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Mayne Takes Gold, Williams Tsien Take Firm Award

Add another medal to Thom Mayne's trophy case. Thursday the American Institute of Architects announced that it was awarding him the 2013 AIA Gold Medal. He'll pick it up at next year's AIA convention in Denver, becoming the 69th AIA Gold Medalist. The list of works from his firm Morphosis is way too long to include here, but it includes the diamond Ranch High School in Pomona, California; the California Department of Transportation District 7 Headquarters in Los Angeles; and 41 Cooper Square in New York City. Meanwhile Tod Williams Billie Tsien Architects have been awarded the AIA Firm Award. The architects, who opened the new Barnes Foundation in Philadelphia this year, have also designed (among other heralded work) the former American Folk Art Museum in New York; the C.V. Starr East Asian Library at the University of California, Berkeley; and the David Rubenstein Atrium at Lincoln Center.
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AIA Chicago to Honor Farr Associates, Valerio Dewalt Train, Lynn Becker, More

AIA Chicago announced their 2012 awards, to be officially presented tomorrow at the chapter’s annual meeting. Firm of the year goes to Farr Associates, whose sustainable design credentials include seven LEED Platinum projects, two net-zero-energy buildings and three LEED-Neighborhood Developments. Farr was the first firm in the world to rack up three LEED Platinum projects. The New York Times’ Keith Schneider once called them “The most prominent of the city’s growing cadre of ecologically sensitive architects.” Eco-urbanists are in good company these days, and it seems a timely choice by AIA to highlight a firm so actively involved in the hard work of implementing smart growth and sustainable design. Valerio Dewalt Train’s Matt Dumich took the Dubin Family Young Architect Award. Dumich was project architect on VDTA’s upgrade of Bruce Graham's First Wisconsin Plaza and was previously honored with the 2011 Building Design + Construction 40 Under 40 award. His firm’s work includes a revival of the Staybridge Suites project at 127 W. Huron, and the University of Chicago’s Early Childhood Center. AIA is also awarding three Distinguished Service Awards, recognizing "outstanding service to the Chicago architectural community." Lynn Becker, mastermind of the essential ArchitectureChicago PLUS blog, Paul Knight of the residential energy-efficiency consulting firm Domus PLUS and the University of Illinois Chicago’s Vincent Paglione will be recognized by AIA’s board at 3340 N. Kedzie Ave., December 7.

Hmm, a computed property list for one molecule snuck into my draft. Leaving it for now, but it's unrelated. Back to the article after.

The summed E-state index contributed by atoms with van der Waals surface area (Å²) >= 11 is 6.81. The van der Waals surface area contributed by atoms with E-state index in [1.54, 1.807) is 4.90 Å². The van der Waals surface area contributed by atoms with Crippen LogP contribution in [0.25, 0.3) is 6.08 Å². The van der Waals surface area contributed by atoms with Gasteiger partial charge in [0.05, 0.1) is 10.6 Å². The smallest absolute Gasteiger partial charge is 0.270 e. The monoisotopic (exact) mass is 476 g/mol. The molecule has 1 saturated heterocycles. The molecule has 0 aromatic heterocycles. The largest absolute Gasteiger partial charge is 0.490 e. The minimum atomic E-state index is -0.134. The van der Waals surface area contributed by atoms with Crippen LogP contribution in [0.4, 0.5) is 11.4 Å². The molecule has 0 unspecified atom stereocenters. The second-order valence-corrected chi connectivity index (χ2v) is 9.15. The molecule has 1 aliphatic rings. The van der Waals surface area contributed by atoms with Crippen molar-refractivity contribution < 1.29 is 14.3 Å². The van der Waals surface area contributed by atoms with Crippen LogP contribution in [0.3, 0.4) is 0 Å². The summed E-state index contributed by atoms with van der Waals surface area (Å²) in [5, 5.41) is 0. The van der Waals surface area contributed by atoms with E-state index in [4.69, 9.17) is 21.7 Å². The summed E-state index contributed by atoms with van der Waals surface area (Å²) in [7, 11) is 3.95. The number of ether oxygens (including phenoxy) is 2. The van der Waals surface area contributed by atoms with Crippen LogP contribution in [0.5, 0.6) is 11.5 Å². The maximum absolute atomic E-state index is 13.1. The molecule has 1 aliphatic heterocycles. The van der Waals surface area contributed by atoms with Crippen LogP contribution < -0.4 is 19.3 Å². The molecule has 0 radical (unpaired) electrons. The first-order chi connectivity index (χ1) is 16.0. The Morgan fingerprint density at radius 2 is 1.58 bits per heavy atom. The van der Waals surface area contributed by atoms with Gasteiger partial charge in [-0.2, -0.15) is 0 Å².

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Happier Holidays for Architects as Billings Continue to Climb